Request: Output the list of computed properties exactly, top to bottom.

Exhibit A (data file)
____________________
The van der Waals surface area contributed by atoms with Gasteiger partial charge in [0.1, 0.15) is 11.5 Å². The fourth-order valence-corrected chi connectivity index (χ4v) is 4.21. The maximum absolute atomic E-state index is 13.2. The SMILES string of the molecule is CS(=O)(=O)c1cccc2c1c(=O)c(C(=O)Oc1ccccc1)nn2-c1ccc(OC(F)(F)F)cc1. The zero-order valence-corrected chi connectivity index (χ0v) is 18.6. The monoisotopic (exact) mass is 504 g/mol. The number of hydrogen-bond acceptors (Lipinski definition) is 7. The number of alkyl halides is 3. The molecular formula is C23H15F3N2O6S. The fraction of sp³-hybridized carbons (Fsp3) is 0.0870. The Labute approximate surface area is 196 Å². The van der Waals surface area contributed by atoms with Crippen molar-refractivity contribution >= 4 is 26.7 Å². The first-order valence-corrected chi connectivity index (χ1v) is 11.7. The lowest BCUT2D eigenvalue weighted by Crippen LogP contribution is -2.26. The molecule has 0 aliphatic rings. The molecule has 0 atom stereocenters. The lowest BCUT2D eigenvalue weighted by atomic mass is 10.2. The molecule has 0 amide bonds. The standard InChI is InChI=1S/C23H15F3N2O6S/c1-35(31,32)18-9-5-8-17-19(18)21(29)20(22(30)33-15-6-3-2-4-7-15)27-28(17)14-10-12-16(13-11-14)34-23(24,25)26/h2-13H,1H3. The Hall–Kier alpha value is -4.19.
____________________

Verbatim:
The van der Waals surface area contributed by atoms with Gasteiger partial charge in [0.1, 0.15) is 11.5 Å². The fourth-order valence-corrected chi connectivity index (χ4v) is 4.21. The maximum absolute atomic E-state index is 13.2. The SMILES string of the molecule is CS(=O)(=O)c1cccc2c1c(=O)c(C(=O)Oc1ccccc1)nn2-c1ccc(OC(F)(F)F)cc1. The zero-order valence-corrected chi connectivity index (χ0v) is 18.6. The monoisotopic (exact) mass is 504 g/mol. The number of hydrogen-bond acceptors (Lipinski definition) is 7. The number of alkyl halides is 3. The molecular formula is C23H15F3N2O6S. The fraction of sp³-hybridized carbons (Fsp3) is 0.0870. The Labute approximate surface area is 196 Å². The van der Waals surface area contributed by atoms with Crippen molar-refractivity contribution >= 4 is 26.7 Å². The first-order valence-corrected chi connectivity index (χ1v) is 11.7. The lowest BCUT2D eigenvalue weighted by Crippen LogP contribution is -2.26. The molecule has 0 aliphatic rings. The molecule has 0 atom stereocenters. The lowest BCUT2D eigenvalue weighted by atomic mass is 10.2. The molecule has 0 amide bonds. The standard InChI is InChI=1S/C23H15F3N2O6S/c1-35(31,32)18-9-5-8-17-19(18)21(29)20(22(30)33-15-6-3-2-4-7-15)27-28(17)14-10-12-16(13-11-14)34-23(24,25)26/h2-13H,1H3. The Hall–Kier alpha value is -4.19.